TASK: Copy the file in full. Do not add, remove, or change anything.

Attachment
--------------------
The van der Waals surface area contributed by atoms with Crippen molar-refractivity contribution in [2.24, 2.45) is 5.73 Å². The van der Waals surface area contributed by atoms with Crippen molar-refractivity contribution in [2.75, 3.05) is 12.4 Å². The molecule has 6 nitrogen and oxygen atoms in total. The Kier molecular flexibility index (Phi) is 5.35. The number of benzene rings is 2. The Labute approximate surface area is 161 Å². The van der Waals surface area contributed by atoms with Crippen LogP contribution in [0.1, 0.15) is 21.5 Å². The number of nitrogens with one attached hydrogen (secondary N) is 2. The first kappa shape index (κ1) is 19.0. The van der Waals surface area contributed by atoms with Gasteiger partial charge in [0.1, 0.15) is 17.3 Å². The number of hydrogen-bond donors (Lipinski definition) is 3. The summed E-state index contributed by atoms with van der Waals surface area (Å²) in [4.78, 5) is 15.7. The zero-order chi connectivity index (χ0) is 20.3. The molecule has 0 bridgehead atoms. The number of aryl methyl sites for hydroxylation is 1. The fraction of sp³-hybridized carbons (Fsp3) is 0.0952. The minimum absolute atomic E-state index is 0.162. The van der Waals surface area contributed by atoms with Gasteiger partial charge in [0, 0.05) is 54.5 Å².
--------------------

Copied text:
The van der Waals surface area contributed by atoms with Crippen molar-refractivity contribution in [2.24, 2.45) is 5.73 Å². The van der Waals surface area contributed by atoms with Crippen molar-refractivity contribution in [2.75, 3.05) is 12.4 Å². The molecule has 6 nitrogen and oxygen atoms in total. The Kier molecular flexibility index (Phi) is 5.35. The number of benzene rings is 2. The Labute approximate surface area is 161 Å². The van der Waals surface area contributed by atoms with Crippen LogP contribution in [0.1, 0.15) is 21.5 Å². The number of nitrogens with one attached hydrogen (secondary N) is 2. The first kappa shape index (κ1) is 19.0. The van der Waals surface area contributed by atoms with Gasteiger partial charge in [0.1, 0.15) is 17.3 Å². The number of hydrogen-bond donors (Lipinski definition) is 3. The summed E-state index contributed by atoms with van der Waals surface area (Å²) in [4.78, 5) is 15.7. The zero-order chi connectivity index (χ0) is 20.3. The molecule has 0 bridgehead atoms. The number of aryl methyl sites for hydroxylation is 1. The fraction of sp³-hybridized carbons (Fsp3) is 0.0952. The minimum absolute atomic E-state index is 0.162. The van der Waals surface area contributed by atoms with Gasteiger partial charge in [0, 0.05) is 54.5 Å².